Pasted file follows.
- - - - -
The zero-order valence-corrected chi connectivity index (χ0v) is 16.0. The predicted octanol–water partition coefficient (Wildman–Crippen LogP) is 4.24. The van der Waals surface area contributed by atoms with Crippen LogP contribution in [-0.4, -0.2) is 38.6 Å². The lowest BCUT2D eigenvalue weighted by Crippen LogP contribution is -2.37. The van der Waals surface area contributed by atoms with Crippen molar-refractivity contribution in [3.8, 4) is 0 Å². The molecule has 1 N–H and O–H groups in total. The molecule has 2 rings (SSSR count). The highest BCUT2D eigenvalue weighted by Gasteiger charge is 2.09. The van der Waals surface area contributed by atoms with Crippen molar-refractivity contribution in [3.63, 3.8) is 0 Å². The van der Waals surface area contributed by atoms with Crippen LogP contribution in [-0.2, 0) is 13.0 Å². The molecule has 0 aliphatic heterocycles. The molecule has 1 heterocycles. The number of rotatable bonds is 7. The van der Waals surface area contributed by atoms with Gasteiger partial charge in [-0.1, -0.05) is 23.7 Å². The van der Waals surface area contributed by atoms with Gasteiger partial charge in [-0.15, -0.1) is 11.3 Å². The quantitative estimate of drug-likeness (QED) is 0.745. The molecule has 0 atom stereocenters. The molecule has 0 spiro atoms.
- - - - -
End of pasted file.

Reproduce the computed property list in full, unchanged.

The zero-order valence-corrected chi connectivity index (χ0v) is 16.0. The predicted octanol–water partition coefficient (Wildman–Crippen LogP) is 4.24. The van der Waals surface area contributed by atoms with Crippen LogP contribution in [-0.4, -0.2) is 38.6 Å². The lowest BCUT2D eigenvalue weighted by Crippen LogP contribution is -2.37. The van der Waals surface area contributed by atoms with Crippen molar-refractivity contribution in [3.8, 4) is 0 Å². The molecule has 1 N–H and O–H groups in total. The molecule has 2 rings (SSSR count). The highest BCUT2D eigenvalue weighted by Gasteiger charge is 2.09. The van der Waals surface area contributed by atoms with Crippen molar-refractivity contribution in [3.63, 3.8) is 0 Å². The van der Waals surface area contributed by atoms with Crippen LogP contribution in [-0.2, 0) is 13.0 Å². The molecule has 0 aliphatic heterocycles. The molecule has 1 heterocycles. The number of rotatable bonds is 7. The van der Waals surface area contributed by atoms with Gasteiger partial charge in [-0.1, -0.05) is 23.7 Å². The van der Waals surface area contributed by atoms with Gasteiger partial charge in [-0.15, -0.1) is 11.3 Å². The quantitative estimate of drug-likeness (QED) is 0.745. The molecule has 0 atom stereocenters. The molecule has 0 spiro atoms.